Even more recently, American literature is a seventeen-year-old kid picked up on a double murder charge, two killings in a boat, in a ship off Miami, who said he was very glad it happened, he had absolutely no regrets, his only fear was that he might not get the electric chair. He had no vindictiveness toward those two people he killed. He said they were pretty good about it. They didn’t know, they had no idea, that he was going to come up with a knife. He had, in fact, a little bit of admiration for their coolness.

One of them, finding himself stabbed, said, “Why?” He wanted to know. He said, “I can’t tell them why.” But I know he’s been trying to get out of it since he’s six years old. This is an honors student, you understand, this is a bright boy from a respectable home. He never remembers a time when he wasn’t fully convinced that death was better than life. And now he was very contented, his only worry being that he might not get the electric chair. He’s afraid of that. That’s the only fear he has, that he might have to continue to live. I think that’s American literature.

American literature is The King and Duke selling Jim out in Huck Finn. It’s Cholly doing horrible things to his daughter in The Bluest Eye. It’s Bob Ewell doing horrible things to his daughter in To Kill a Mockingbird. It’s Lenny killing things in Of Mice and Men. It’s the firebombing of Dresden in Slaughterhouse Five.

I want to turn away from this sadness and horror, but I can’t. And I guess it’s a good thing. As Franz Kafka supposedly said:

You can hold yourself back from the sufferings of the world, that is something you are free to do and it accords with your nature, but perhaps this very holding back is the one suffering you could avoid.

Now I’m going to go do something for someone else, because that’s usually the best way to deal with this sort of thing.

Four Things I Liked About The Waterboy

As insubstantial as they are, I really like Adam Sandler’s first two movies, Billy Madison and Happy Gilmore. They have an idiotic charm to them, and don’t take themselves too seriously.

I’ve still not bothered with The Wedding Singer, and it’s clear that by 1998 he was both out of ideas and getting stale with his sudden-anger shtick. So when I found The Waterboy on YouTube, I didn’t expect much.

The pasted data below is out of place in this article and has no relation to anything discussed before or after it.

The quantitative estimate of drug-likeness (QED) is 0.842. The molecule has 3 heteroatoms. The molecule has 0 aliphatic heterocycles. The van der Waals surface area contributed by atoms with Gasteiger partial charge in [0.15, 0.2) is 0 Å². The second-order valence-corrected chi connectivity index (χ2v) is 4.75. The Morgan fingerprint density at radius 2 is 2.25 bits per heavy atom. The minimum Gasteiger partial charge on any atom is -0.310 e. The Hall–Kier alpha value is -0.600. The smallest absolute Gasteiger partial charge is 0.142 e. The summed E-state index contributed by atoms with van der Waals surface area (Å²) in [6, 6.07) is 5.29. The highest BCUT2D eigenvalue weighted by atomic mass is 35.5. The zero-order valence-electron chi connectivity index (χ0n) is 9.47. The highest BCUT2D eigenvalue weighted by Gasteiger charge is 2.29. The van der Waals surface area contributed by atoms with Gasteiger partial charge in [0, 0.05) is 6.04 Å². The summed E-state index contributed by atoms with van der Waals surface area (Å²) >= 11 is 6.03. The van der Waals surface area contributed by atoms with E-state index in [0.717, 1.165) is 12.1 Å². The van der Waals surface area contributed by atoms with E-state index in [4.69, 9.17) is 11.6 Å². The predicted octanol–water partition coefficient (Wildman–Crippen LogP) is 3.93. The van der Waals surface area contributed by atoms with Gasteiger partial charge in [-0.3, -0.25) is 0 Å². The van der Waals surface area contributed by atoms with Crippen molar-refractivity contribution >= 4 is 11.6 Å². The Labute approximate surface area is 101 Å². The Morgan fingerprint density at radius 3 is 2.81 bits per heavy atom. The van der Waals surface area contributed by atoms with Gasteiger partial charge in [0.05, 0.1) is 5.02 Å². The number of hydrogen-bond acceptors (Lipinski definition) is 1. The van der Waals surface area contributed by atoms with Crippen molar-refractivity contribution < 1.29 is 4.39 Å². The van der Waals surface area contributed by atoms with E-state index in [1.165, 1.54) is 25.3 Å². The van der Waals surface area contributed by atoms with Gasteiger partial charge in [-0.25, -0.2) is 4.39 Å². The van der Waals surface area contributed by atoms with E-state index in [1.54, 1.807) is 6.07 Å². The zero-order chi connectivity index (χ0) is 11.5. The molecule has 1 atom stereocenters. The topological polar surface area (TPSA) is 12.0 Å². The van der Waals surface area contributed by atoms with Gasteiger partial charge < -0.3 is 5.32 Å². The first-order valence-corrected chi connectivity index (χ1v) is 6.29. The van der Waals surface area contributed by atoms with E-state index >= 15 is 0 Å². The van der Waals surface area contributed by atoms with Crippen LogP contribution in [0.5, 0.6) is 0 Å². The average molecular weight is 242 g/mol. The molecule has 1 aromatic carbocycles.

In general, I was right. It has the same trite plot of every sports comedy ever (including Happy Gilmore), but his goofy-guy guffawing is just painful. However, four things did intrigue me, and fortunately there are just enough silly fun bits to keep it worthwhile. The unexpected highlights are:

1. D’Angelo Barksdale from The Wire

Where’s Wallace at? Apparently he’s in The Waterboy. Not only is the part of Bobby’s football buddy Derek played by Lawrence Gilliard Jr., but his last name is Wallace! How amusing is that?

2. Ed Norton’s girlfriend from American History X

This was a case of staring at the person for several minutes, gnashing my teeth, asking “Where do I know her from!?” Then it hit me: Bobby’s love interest Vicki is played by Fairuza Balk, who delivered a chillingly convincing performance as a neo-nazi around the same time The Waterboy came out.

3. “Tom Sawyer” by Rush

I was amused and confused when one of the many football montages was accompanied by Rush’s classic song Tom Sawyer. If they’re trying to make a cogent point about Bobby’s status as a person, I don’t get it.

4. “Block Rockin’ Beats” by The Chemical Brothers

But the award for Best Song in the Movie must go to the early appearance of the smash hit Block Rockin’ Beats by The Chemical Brothers. It’s so excellent — and works so well in the movie — that I’ll end with it (the song starts around 1:00):

Another Reason to Dislike Tyler the “Creator”

A sad article from Australia, about Tyler the “Creator”, about whom I have written before. Here’s the new outrage:

I’m a 23-year-old psychology student from Sydney and in June this year, I was subjected to a horrific torrent of abusive tweets from fans of touring American rapper Tyler Okonma. I challenged Okonma’s lyrics which encourage rape and violence against women by vocally supporting a petition on change.org that suggested he shouldn’t be playing all-age shows.

At Tyler’s concert in Sydney the next day, he told his fans he hoped my children got STDs, and “dedicated” songs to me that included lyrics like “punch a b—h in her mouth just for talkin’ s—t”.

The abuse started almost instantly. First a drip, then a rush, then a flood.  I felt physically sick. He had 1.7 million fans, and it felt like every single one of them had some violence stored up for me – a promise to assault me, the threat that they would rape me, an expression of hatred for my life and my freedom.

It was terrifying at first, and then I started to feel totally disconnected from myself. When one of them said he was going to mutilate my body, I couldn’t comprehend that he could be talking about me.

Obviously Tyler can’t be blamed for what his fans do. But — like the Dr. Dre / Dee Barnes incident — this shows the horrible crossover potential of misogynistic lyrics into real-life threats and even assault. (And let’s not forget that written violence directed at an individual can be extremely assault-like.)

As always, this is not to attack vulgar lyrics, because they can provide catharsis and insight into twisted minds. (Just like Poe and Lovecraft did.) But as a lifelong lover of hip-hop, I’m tired of seeing it used as a weapon against women, and I’m sick of hearing people say “it’s just an act”. We choose our personas, and Tyler has chosen one that is horrible.